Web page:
We all, including Professor Guha, know well enough that conversion today is mainly an economic and political power game. I think it has always been so in the history as well. The ‘sarva-dharma-samabhava’ version of secularism adopted by Indian state has exacerbated the competition and acrimony in this game as all religions under this mistaken brand of secularism have a chance of attempting to grab as much public space as possible; and to impose their dictates on others. For example, ban on beef eating in some states is a clear attempt to impose preferences of a small set of Hindus on others.

This competition results in vigorous efforts to gain convers or to slowdown depletion of one’s religious group. We should remember that religions are also political ideologies. In a democracy this game has a place; but also has to be played with all fairness. Allowing coercion—be that of political, economic or plain brute force—will create unrest, exacerbate hatred and promote violence. That will certainly result in intolerance and social disharmony. A democratic state is duty bound to create a level playing field for these forces; and therefore, has to provide a fair legal framework to operate within.

The only fair possibility

In a democracy, as Professor Guha rightly says, one’s free choice of faith cannot be restricted.  Therefore, conversion has to be accepted and allowed, as it is today. But it has to be allowed in a manner that is fair to all religious groups; therefore, Hindu groups have as much right to attempt and succeed in conversion as Christian and Muslim groups do. The left leaning liberals have rendered themselves irrelevant on this issue by taking a partisan position for decades, which is fully exposed now.

Forcible conversion has to be dealt with firmly, be that by any group. It is a crime and should be dealt as a crime. Cheating gullible people into conversion should also be a crime as cheating in any other case is. Economic coercion and bartering of faith for money, if proven beyond doubt, should be criminalised on moral as well as pragmatic grounds discussed above.

The so-called opinion makers and intellectuals should realise that there is no higher motive behind conversion, it is simply a dirty violent political game; and has been so throughout the history. They should spend their energies in exposing the moral depravity of zeal for conversion. And also the inherent bigotry and epistemic stupidity of the idea ‘my religion is the only true religion’. The Hindutva groups’ attempt to create a narrow proselytizing religion out of diversity encompassing Hinduism should be resisted by Hindus themselves as well as the opinion makers. Most of their proclamations of ‘re-conversion’ are either false propaganda to attract attention or plain coercion. It is a political game and is rightly criticised as such. But that can hardly justify closing eyes to economic coercion and cheating involved in conversion to other religions.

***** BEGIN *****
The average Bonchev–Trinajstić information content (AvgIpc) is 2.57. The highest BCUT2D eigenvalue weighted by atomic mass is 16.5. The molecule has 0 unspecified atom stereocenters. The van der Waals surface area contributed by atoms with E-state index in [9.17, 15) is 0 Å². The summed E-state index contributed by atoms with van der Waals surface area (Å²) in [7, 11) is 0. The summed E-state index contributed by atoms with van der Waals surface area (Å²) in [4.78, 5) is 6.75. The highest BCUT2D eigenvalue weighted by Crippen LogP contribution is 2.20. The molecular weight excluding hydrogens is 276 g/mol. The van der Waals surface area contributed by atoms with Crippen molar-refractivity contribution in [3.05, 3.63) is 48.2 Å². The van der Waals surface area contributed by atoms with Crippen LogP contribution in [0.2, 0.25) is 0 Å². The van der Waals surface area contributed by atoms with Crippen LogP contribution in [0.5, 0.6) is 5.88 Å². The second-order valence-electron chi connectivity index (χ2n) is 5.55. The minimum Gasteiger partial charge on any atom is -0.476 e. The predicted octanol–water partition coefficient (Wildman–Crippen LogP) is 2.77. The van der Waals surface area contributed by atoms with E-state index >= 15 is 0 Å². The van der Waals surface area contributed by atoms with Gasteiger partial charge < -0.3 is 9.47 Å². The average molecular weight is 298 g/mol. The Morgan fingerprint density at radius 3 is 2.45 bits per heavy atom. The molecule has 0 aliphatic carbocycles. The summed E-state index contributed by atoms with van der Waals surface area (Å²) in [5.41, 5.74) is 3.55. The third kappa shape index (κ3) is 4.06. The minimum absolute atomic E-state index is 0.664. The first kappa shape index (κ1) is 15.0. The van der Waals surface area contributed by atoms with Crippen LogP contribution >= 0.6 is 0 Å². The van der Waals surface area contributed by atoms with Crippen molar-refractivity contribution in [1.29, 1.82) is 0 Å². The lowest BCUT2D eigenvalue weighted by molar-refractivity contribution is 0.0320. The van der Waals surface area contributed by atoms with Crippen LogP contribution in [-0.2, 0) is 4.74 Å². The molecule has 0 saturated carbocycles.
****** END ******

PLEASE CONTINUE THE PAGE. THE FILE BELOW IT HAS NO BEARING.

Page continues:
Rohingyas: atrocities in Myanmar

June 3, 2015

Rohit Dhankar

One of Manoj ji’s posts attracted my attention to the issue of Rohingyas in Myanmar. I do not have a ready intellectual courage to cry “atrocity” or “genocide” at the first glimpse at a headline. So spent about 4-5 hours in 2-3 days looking at newspaper reports, social media cites (including those of Myanmar Buddhists’) and a documentary made by New York Times. I don’t think I understand the issue properly, yet. But a first tentative understanding, without any claims of it being ‘the truth’ is as outlined below. As I claim no great authenticity for my understanding, so am not bothering to site the references. It is just a summary of tentative ideas at present, as I said above.


Genocide is understood as systematic elimination of all or a significant part of a religious, ethnic, racial, or even a political group. The ways of elimination could be killing, driving away, or many others kinds; but the aim is to ‘eliminate’ from a particular geographical area.

If one goes by the majority of news report, social media cites and the documentary it is an attempt to drive away the Rohingyas from Myanmar. There is a lot of killing, scaring, hatred, confinement, denial of facilities. And so on. Seems to be very atrocious and as reprehensible as can get.

The state, the Buddhist religious establishment and he public all three seem to be determined that there should be no Rohingyas in Rakhine state. And the atrocities are a tool to drive them away or kill them.

Why this hatred?

There is a tremendous amount of fear on both sides. Rohingyas being a minority and at the receiving end on most of the case are naturally scared. But the Buddhist religious leader and public also seems to be scared. This will sound odd to many that an overwhelming majority (95%) should be scared of a tiny minority. But in a tentative survey of news items and opinions it seems to be true.

Understanding the roots and causes of the hatred and fear seems to be much more complex than getting a reasonable picture of the state of affairs at present.

The history